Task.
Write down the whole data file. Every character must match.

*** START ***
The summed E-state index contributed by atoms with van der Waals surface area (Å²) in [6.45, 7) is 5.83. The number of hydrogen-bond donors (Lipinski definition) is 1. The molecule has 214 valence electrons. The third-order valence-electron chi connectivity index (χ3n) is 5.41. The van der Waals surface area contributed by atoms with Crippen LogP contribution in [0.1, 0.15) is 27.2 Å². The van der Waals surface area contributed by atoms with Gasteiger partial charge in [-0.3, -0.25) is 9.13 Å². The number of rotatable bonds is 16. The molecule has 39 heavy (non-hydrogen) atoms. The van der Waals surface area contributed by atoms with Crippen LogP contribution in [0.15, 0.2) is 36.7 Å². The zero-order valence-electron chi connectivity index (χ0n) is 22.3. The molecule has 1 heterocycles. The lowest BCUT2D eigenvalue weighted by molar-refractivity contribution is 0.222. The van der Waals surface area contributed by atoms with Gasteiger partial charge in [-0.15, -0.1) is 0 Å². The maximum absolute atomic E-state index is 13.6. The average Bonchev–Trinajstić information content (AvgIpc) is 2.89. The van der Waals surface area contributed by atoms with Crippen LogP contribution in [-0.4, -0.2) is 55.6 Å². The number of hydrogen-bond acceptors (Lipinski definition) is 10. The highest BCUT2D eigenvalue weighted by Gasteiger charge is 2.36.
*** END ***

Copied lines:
The summed E-state index contributed by atoms with van der Waals surface area (Å²) in [6.45, 7) is 5.83. The number of hydrogen-bond donors (Lipinski definition) is 1. The molecule has 214 valence electrons. The third-order valence-electron chi connectivity index (χ3n) is 5.41. The van der Waals surface area contributed by atoms with Crippen LogP contribution in [0.1, 0.15) is 27.2 Å². The van der Waals surface area contributed by atoms with Gasteiger partial charge in [-0.3, -0.25) is 9.13 Å². The number of rotatable bonds is 16. The molecule has 39 heavy (non-hydrogen) atoms. The van der Waals surface area contributed by atoms with Crippen LogP contribution in [0.15, 0.2) is 36.7 Å². The zero-order valence-electron chi connectivity index (χ0n) is 22.3. The molecule has 1 heterocycles. The lowest BCUT2D eigenvalue weighted by molar-refractivity contribution is 0.222. The van der Waals surface area contributed by atoms with Gasteiger partial charge in [-0.15, -0.1) is 0 Å². The maximum absolute atomic E-state index is 13.6. The average Bonchev–Trinajstić information content (AvgIpc) is 2.89. The van der Waals surface area contributed by atoms with Crippen LogP contribution in [-0.4, -0.2) is 55.6 Å². The number of hydrogen-bond acceptors (Lipinski definition) is 10. The highest BCUT2D eigenvalue weighted by Gasteiger charge is 2.36.